This topic is prefaced by a simple question? What are the qualities of intelligence and do we have the standing to define intelligent life?
While is is exorbitantly mathematically improbable for Earth to be the only harbor of life in the Universe whose size is far beyond our ability to comprehend, there has as of yet been no conclusive evidence of extraterrestrial life in the universe. And to be sure scientists have only been able to look for what they refer to as 'intelligent' life through methods like radio waves. The reason for this comes down to the fact that we aren't actually looking for life but rather life like humanity. While the idea of life out in the universe will automatically change if we find life on Europa, it is safe to assume that life even without evidence that there is indeed life of some sort out there. The reason for making the assumption has to do with the fact that there are believed to be something like 10^21 solar systems in the universe and our modest start has 8 planets on its own and 193 moons. So for life to only be on Earth would be a 1 in billions upon billions of billions (some incredibly large number that no one here can pronounce).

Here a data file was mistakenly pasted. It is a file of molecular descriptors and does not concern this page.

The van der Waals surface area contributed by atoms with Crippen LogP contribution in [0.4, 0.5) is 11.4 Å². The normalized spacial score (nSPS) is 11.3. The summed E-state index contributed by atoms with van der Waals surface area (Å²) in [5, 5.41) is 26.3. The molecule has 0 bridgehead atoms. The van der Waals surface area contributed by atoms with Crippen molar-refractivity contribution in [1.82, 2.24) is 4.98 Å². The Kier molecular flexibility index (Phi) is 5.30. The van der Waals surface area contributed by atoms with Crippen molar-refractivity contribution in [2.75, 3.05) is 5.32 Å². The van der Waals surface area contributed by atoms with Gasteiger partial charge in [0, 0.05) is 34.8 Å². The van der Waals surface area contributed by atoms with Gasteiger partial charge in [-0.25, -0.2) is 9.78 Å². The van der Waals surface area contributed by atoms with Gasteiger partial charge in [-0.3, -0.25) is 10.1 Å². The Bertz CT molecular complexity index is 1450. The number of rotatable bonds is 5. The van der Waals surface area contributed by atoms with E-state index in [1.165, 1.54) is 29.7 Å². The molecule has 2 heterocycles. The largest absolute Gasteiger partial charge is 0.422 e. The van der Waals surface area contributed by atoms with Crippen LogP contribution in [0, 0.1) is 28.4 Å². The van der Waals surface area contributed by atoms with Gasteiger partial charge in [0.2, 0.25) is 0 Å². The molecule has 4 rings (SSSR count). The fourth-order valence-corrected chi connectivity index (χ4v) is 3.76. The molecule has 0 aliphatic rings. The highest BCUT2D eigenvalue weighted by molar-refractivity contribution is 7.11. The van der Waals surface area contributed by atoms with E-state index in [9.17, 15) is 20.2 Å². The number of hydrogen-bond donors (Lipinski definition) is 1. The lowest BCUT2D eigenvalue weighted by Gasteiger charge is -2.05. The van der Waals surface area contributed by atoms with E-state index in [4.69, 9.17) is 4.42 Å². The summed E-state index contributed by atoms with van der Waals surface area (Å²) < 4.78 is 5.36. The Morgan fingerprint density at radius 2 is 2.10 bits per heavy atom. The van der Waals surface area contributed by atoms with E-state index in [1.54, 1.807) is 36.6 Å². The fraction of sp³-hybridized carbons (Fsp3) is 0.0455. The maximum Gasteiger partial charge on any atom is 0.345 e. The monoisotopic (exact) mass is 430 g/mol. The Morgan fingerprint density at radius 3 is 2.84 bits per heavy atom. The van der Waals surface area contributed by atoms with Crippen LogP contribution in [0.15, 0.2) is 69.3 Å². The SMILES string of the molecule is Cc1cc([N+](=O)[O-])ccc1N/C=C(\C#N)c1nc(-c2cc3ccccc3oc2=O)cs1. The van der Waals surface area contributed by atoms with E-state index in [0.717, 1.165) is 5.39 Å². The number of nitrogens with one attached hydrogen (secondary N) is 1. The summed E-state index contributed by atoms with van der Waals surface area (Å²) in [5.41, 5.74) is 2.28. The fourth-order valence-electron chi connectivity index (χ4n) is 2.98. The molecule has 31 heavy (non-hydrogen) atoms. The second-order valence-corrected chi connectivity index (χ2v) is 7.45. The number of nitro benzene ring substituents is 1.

Now getting back to the topic question, knowing that the likelihood of life out there being at effectively 100% how do we determine intelligence? Being as though there is so much that we don't know, is it okay to assume that no one has contacted us because there is no nearby intelligence? Do you consider humanity intelligent?
What if their was a planet (and of course there is) with life exactly like Earth without humans? Should we be concerned with looking for life without creatures like us on it?Last edited by CosmicSex - on 27 March 2019